If you have ever read an online blog, you will see all kinds of people talking about mixing “lemon juice with turmeric powder” and putting it on your face to cure all your skin issues. Sounds great, doesn’t it? But, do any of these home remedies work? Let’s take a look at the facts.
To understand what to put on your face it’s important to understand some basic anatomy. Skin is the largest organ in the body and one of the main functions is to keep things out. Bacteria, viruses, dirt, chemicals, and oils are all things your skin is designed to keep from entering your body. In basic terms, your skin is made up of the stratum corneum, which is the outer layer. Next is the epidermis, which are the layers that peel off when you have a sunburn. And finally you have the dermis which is the thickest part of the skin. In order to penetrate these layers, the bacteria, dirt, chemical, etc must be really small. Have you ever heard of the Dalton Rule? It comes from a study published in Experimental Dermatology and states a molecule must be under “500 Daltons to penetrate the skin.” For those of us who aren’t physicists, it’s a measurement on an atomic level. That’s small. Real small.
There are all kinds of things people put on their face. Apples, avocado, tea, lemon, oranges, etc are all known to have antioxidant properties. Within the organic skin care movement, it would seem like a logical thing to do, right? But when you look at how things absorb into the skin, it has to be small and in a form that the body will recognize. If the body does not recognize it you could have a reaction. Certain antioxidants such as vitamin C, E, polyphenols, do work and they can be very effective, but you also have something that is stable and will be readily absorbed. Many things people try on their face may not be readily absorbed through the skin or cause a reaction and you end up doing more harm than good.
Ascorbic Acid (Vitamin C) is a potent antioxidant that not only helps collagen bind together, but can be used to inhibit free radicals and to slow down brown spots (hyper-pigmentation). Without it our bodies would literally break down. This used to be a huge issue for sailors, where, for months at a time, they did not have access to fresh fruits and vegetables and left them susceptible to a disease called Scurvy. Left untreated it can be fatal. Thankfully, in our modern society, Vitamin C is everywhere. Citrus-based fruits (and vegetables) are great sources of antioxidants like vitamin C. If this is the case, you could probably just spray it on your hands and have it work on your skin, right? Wrong. Vitamin C is a notoriously unstable molecule. A study published in the Journal of Applied Chemistry outlines how air, temperature, and pH effect vitamin C. When exposed to these different environments, Vitamin C is essentially destroyed. In his book, The New Ideal in Skin Health, dermatologist Dr. Thornfeldt writes, “unfortunately this molecule is the least stable. It can only be delivered across the stratum corneum with a pH of <3.5.” So, for those of you who believe pouring lemon juice on your face will erase years of acne will probably end up being disappointed. This is not to say eating fruits and vegetables won’t help—it definitely will. But you have to wonder if lemon juice alone could produce results, why hasn’t Loreal or Allergan just packaged it up? Unfortunately, the answer is because it doesn’t work.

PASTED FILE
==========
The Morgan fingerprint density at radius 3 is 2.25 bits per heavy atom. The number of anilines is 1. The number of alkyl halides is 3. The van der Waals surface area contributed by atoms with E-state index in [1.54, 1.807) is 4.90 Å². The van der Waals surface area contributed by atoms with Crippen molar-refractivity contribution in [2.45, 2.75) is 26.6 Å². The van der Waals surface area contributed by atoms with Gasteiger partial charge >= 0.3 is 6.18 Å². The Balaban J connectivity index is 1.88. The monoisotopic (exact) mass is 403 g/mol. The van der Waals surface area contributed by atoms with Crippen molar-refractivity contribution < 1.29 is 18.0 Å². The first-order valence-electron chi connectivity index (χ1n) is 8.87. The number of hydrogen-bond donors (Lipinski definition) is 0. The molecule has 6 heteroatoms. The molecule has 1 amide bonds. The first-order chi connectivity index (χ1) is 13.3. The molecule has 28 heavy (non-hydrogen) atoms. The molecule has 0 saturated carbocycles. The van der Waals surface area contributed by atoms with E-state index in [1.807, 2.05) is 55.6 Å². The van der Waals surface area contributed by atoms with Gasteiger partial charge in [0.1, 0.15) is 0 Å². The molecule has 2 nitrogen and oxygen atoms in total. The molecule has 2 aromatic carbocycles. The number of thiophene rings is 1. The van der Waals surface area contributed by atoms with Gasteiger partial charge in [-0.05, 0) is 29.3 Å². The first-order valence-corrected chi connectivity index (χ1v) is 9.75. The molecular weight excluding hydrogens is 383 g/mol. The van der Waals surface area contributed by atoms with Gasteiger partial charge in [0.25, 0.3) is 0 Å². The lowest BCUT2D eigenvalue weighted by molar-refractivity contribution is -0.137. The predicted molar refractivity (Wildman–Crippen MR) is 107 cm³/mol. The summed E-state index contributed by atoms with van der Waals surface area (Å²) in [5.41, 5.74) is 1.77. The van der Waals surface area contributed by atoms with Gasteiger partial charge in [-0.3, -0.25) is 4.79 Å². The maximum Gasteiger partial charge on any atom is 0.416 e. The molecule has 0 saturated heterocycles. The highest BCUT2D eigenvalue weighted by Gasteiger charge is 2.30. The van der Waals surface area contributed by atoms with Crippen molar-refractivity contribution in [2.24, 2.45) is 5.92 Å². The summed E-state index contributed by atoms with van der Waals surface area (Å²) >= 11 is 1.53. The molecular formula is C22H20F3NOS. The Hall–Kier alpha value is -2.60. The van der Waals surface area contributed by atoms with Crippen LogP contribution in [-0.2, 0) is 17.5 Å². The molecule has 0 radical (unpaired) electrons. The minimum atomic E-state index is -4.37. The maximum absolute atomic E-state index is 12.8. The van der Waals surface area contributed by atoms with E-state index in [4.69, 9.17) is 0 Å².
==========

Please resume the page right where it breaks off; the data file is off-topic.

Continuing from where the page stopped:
As another potent antioxidant, zinc is used for everything from eczema to treating colds. It’s a naturally occurring element that has some very useful properties. Zinc has been shown to help both as a sun block and to be used as an anti-inflammatory. It is widely considered to be a safe and well tolerated. In a study published in the Dermatology Research and Practice Journal ,zinc was useful in dealing with acne, rosacea, and anti-aging. One company to look at that widely uses a topical form of zinc is Colorescience. They have a dry, brush-on susnscreen that uses both zinc and titanium to block both UVA and UVB rays. It’s called Sunforgettable and carries with it an SPF of 50.
Onward and upward
We aren’t interested in offending or discrediting anyone—to be fair we always look at the facts. There are a lot of people out there that sell “snake oil” or have no idea what they are talking about. Clinical based studies that are published in peer-reviewed journals are the best and are what we look at when studying various claims. Otherwise, how would you know what is legitimate and what is not? The answer is you wouldn’t. To get something to work on your skin it must be targeted, in concentrations that are strong enough, and stable long enough to deliver the desired outcome. We want our readers to be informed about decisions they make. Thank you for taking the time to educate yourself. Should you know someone that could benefit from reading this, please pass it along!
To your skin health,
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